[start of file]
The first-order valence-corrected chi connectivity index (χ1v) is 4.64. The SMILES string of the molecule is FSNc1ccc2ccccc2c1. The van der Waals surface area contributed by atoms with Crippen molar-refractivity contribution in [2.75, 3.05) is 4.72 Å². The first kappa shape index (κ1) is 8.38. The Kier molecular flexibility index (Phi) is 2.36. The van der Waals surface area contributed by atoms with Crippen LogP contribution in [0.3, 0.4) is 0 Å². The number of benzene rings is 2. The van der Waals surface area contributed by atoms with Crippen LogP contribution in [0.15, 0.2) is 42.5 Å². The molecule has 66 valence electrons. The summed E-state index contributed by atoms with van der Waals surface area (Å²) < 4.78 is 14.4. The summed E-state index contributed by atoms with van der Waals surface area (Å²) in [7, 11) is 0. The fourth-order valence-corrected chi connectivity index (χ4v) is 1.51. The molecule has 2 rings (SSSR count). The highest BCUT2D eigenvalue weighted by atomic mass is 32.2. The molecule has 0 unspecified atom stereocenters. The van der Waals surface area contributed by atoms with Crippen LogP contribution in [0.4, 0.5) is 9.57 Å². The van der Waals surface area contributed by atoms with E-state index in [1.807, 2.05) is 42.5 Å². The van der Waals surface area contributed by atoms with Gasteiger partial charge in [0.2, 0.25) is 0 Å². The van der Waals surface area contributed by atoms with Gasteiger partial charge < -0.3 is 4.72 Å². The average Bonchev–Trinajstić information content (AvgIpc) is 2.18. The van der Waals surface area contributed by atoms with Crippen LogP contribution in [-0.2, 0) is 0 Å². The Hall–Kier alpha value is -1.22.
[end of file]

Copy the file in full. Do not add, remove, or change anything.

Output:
The first-order valence-corrected chi connectivity index (χ1v) is 4.64. The SMILES string of the molecule is FSNc1ccc2ccccc2c1. The van der Waals surface area contributed by atoms with Crippen molar-refractivity contribution in [2.75, 3.05) is 4.72 Å². The first kappa shape index (κ1) is 8.38. The Kier molecular flexibility index (Phi) is 2.36. The van der Waals surface area contributed by atoms with Crippen LogP contribution in [0.3, 0.4) is 0 Å². The number of benzene rings is 2. The van der Waals surface area contributed by atoms with Crippen LogP contribution in [0.15, 0.2) is 42.5 Å². The molecule has 66 valence electrons. The summed E-state index contributed by atoms with van der Waals surface area (Å²) < 4.78 is 14.4. The summed E-state index contributed by atoms with van der Waals surface area (Å²) in [7, 11) is 0. The fourth-order valence-corrected chi connectivity index (χ4v) is 1.51. The molecule has 2 rings (SSSR count). The highest BCUT2D eigenvalue weighted by atomic mass is 32.2. The molecule has 0 unspecified atom stereocenters. The van der Waals surface area contributed by atoms with Crippen LogP contribution in [0.4, 0.5) is 9.57 Å². The van der Waals surface area contributed by atoms with E-state index in [1.807, 2.05) is 42.5 Å². The van der Waals surface area contributed by atoms with Gasteiger partial charge in [0.2, 0.25) is 0 Å². The van der Waals surface area contributed by atoms with Gasteiger partial charge < -0.3 is 4.72 Å². The average Bonchev–Trinajstić information content (AvgIpc) is 2.18. The van der Waals surface area contributed by atoms with Crippen LogP contribution in [-0.2, 0) is 0 Å². The Hall–Kier alpha value is -1.22.